According to the Centers for Disease Control (CDC), 35 people from 19 states have reportedly been infected with a strain of salmonella, likely resulting from the consumption of Trader Joe’s Valencia Creamy Salted Peanut Butter made with sea salt, manufactured by Sunland, Inc. Of those people contaminated, eight have been hospitalized, and almost two thirds of those reportedly sickened by the recalled products are children under age 10. At this time, no one appears to have gotten sick from any of the other recalled products and no deaths have been reported.
What is Salmonella?
Salmonella is a bacterium that can cause serious and sometimes deadly infections in young children and in other vulnerable populations (including frail or elderly people, and those with weakened immune systems). Symptoms include fever, diarrhea (which may be bloody), nausea, vomiting, and infection, and typically last between four and seven days. Although most healthy people can recover without treatment, in rare cases conditions such as arterial infections, endocarditis, and arthritis can develop.
CDC urges those who think they may have become sickened from eating peanuts or peanut butter (or any foods, for that matter) to speak with a physician, and to contact their state health department.
What Should Parents Do About Food Recalls?
Even if no one in your family has become sick, your natural instinct as a parent may be to scour your pantry and throw out all possible offenders. And, of course, it makes sense to not eat recalled items.
Sarah Krieger, MPH, RD, LDN, a spokesperson for the Academy of Nutrition and Dietetics, urges parents to visit the Food and Drug Administration (FDA) website to stay up to date on specific product recalls. For those who find a recalled product in their homes, CDC suggests you put the product in a closed plastic bag and throw it out in a sealed garbage can, or return it to the manufacturer for a refund.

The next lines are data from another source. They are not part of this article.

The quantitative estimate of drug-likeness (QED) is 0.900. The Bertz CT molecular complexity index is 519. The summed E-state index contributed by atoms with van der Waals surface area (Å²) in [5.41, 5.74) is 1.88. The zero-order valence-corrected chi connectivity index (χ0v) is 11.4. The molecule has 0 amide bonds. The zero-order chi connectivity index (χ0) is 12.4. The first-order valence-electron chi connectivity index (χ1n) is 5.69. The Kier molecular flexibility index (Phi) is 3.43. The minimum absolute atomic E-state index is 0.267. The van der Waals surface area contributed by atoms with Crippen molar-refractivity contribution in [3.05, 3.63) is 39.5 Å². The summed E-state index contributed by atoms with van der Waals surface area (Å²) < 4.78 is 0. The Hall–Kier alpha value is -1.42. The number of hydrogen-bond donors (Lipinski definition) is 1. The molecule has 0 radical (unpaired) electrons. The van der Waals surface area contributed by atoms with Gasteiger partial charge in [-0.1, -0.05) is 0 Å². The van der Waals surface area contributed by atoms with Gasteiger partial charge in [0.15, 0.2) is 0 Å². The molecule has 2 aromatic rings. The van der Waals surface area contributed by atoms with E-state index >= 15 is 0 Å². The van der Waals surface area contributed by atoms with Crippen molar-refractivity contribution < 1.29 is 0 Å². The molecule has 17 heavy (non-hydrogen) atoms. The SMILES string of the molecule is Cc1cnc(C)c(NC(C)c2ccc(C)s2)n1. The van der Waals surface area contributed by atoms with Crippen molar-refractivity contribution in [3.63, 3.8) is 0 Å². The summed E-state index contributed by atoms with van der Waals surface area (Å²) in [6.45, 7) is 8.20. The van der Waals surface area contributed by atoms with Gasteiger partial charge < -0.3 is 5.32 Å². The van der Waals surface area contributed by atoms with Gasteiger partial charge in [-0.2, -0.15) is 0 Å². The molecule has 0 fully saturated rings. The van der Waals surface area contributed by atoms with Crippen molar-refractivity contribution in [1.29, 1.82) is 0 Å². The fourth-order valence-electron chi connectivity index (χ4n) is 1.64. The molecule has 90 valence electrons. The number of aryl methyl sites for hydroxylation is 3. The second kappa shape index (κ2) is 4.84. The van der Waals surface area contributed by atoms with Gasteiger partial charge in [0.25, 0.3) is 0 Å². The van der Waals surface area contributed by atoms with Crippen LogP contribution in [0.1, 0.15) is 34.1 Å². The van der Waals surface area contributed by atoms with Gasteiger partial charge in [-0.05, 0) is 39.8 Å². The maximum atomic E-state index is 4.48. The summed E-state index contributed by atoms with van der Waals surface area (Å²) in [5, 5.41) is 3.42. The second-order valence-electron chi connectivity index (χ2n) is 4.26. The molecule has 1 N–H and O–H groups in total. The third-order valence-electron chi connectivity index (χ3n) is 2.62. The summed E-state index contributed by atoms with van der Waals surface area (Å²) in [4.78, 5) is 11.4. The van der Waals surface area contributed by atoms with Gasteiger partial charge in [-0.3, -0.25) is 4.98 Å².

But what other steps can parents take to play it safe—without going to extremes?
Krieger, a mother of three, suggest that you pay attention to the expiration dates used to determine which shipments of food have been recalled. If a product is released with an expiration date that is after the date on the recalled product, you should be safe.
Another option is to heat peanuts and any peanut products in question (you can make peanut sauce for noodles or a dip for vegetables). “Heating to 160 degrees or higher for at least 10 minutes will kill any salmonella the product may contain,” Krieger says.
But for those who aren’t comfortable with either scenario, and who are nervous as Halloween approaches, Krieger suggests being mindful of kids’ peanut and chocolate candy consumption. “Those who rather wait for the recall to be over before consuming peanuts or peanut products can opt instead to buy candy and other treats that don’t contain, or aren’t processed alongside, nuts or seeds.”
The bottom line? Don’t panic, get the facts, and make the decisions you’re most comfortable with when it comes to feeding your family.
Elisa Zied, MS, RD, CDN, is a Parents advisor. You can follow her on Twitter at @elisazied.
All content on this Web site, including medical opinion and any other health-related information, is for informational purposes only and should not be considered to be a specific diagnosis or treatment plan for any individual situation. Use of this site and the information contained herein does not create a doctor-patient relationship. Always seek the direct advice of your own doctor in connection with any questions or issues you may have regarding your own health or the health of others.